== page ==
Market Outlook: Is The Stock Market Making A Head And Shoulders?

The stock market’s relentless rally continues. The S&P 500 (excluding dividends) is just 1% from a new all-time high, while the S&P 500 Total Return Index (including dividends) is already at an all-time high. While the chart may “look like” a bearish head-and-shoulders pattern, these patterns are only clear with the benefit of 20/20 hindsight. Too many potential head-and-shoulders patterns don’t work out in real-time (i.e. false bearish signals). And by the time you wait for a “bearish confirmation” break of the neckline, the S&P is already down -20%.

The economy’s fundamentals determine the stock market’s medium-long term outlook. Technicals determine the stock market’s short-medium term outlook. Here’s why:

  1. The stock market’s long term risk:reward is no longer bullish.
  2. The medium term direction (e.g. next 6-9 months) is mostly mixed, although there is a bullish lean.
  3. The stock market’s short term leans bearish

We focus on the long term and the medium term.

Long Term

While the bull market could keep going on, the long term risk:reward no longer favors bulls. Towards the end of a bull market, risk:reward is more important than the stock market’s most probable direction over the next 12+ months

A few leading indicators are showing signs of deterioration. The usual chain of events looks like this:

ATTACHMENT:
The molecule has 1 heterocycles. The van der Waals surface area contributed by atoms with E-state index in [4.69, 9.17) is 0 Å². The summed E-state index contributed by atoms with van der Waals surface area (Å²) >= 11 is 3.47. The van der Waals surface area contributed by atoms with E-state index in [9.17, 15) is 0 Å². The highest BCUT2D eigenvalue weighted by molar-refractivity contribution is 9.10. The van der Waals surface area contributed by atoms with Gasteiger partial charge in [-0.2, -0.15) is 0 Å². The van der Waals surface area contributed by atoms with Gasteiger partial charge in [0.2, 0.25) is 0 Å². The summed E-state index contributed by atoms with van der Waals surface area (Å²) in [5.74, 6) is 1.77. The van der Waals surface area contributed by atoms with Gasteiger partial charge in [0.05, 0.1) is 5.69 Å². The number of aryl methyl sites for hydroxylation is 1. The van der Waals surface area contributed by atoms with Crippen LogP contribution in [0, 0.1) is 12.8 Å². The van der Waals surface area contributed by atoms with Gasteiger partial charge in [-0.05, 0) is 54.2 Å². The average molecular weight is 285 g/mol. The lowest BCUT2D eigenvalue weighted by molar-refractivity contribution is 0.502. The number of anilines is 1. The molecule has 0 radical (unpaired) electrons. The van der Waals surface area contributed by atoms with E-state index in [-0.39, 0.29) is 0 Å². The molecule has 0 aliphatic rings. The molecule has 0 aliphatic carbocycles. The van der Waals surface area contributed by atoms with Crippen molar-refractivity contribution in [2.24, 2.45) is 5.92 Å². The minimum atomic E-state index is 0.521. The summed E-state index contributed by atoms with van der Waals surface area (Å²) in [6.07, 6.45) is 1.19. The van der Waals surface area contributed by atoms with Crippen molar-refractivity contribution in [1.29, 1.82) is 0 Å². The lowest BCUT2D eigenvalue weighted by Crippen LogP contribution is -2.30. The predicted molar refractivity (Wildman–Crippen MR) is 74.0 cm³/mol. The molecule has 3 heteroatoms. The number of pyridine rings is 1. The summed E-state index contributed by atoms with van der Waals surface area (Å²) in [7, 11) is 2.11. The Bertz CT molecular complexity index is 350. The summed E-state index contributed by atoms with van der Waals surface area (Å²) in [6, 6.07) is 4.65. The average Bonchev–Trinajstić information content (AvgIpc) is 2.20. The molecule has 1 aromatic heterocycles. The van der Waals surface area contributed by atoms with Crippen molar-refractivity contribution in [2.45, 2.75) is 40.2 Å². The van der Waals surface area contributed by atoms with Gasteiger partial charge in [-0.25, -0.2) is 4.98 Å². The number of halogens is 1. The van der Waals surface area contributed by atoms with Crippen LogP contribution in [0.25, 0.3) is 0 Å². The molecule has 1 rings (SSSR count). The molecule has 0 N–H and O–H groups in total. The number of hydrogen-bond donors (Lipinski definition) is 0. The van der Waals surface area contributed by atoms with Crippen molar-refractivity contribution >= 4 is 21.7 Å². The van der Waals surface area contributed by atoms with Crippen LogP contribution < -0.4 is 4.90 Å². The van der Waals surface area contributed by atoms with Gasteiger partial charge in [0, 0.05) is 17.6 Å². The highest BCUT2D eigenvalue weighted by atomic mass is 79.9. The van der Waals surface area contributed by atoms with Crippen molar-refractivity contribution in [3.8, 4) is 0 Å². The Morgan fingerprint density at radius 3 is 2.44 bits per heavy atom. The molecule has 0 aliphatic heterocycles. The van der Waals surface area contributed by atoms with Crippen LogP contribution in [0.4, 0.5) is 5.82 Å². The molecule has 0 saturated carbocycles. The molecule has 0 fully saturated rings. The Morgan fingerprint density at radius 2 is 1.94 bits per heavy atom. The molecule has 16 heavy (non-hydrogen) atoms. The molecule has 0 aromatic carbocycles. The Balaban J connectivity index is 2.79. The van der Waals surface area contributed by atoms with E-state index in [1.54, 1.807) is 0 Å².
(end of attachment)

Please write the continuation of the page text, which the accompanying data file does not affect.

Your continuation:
1. Housing – the earliest leading indicators – starts to deteriorate. This has occurred already
  2. The labor market starts to deteriorate. Meanwhile, the U.S. stock market is in a long term topping process. The labor markets have not deteriorated significantly yet. 
  3. Other economic indicators start to deteriorate. The bull market is definitely over, and a recession has started. A U.S. recession is not imminent right now

*All economic data charts are from FRED

Labor market

Initial Claims is trending sideways/downwards while Continued Claims is trending sideways.

In the past, these 2 figures trended higher before bear markets and recessions began.

You don’t need to be worried about the most recent drop in Job Openings.

Month-to-month changes in economic data are notoriously noisy, which is why we focus on the trend.

Here’s what happens next to the S&P when Job Openings falls more than -7% in a single month.

The labor markets could deteriorate in the coming months, so pay close attention to the data as it is released. For example, the KC Fed Labor Market Conditions Index is trending downwards. (This is not yet a long term bearish sign for stocks. In the past, this index fell to zero when bear markets and economic recessions began.)

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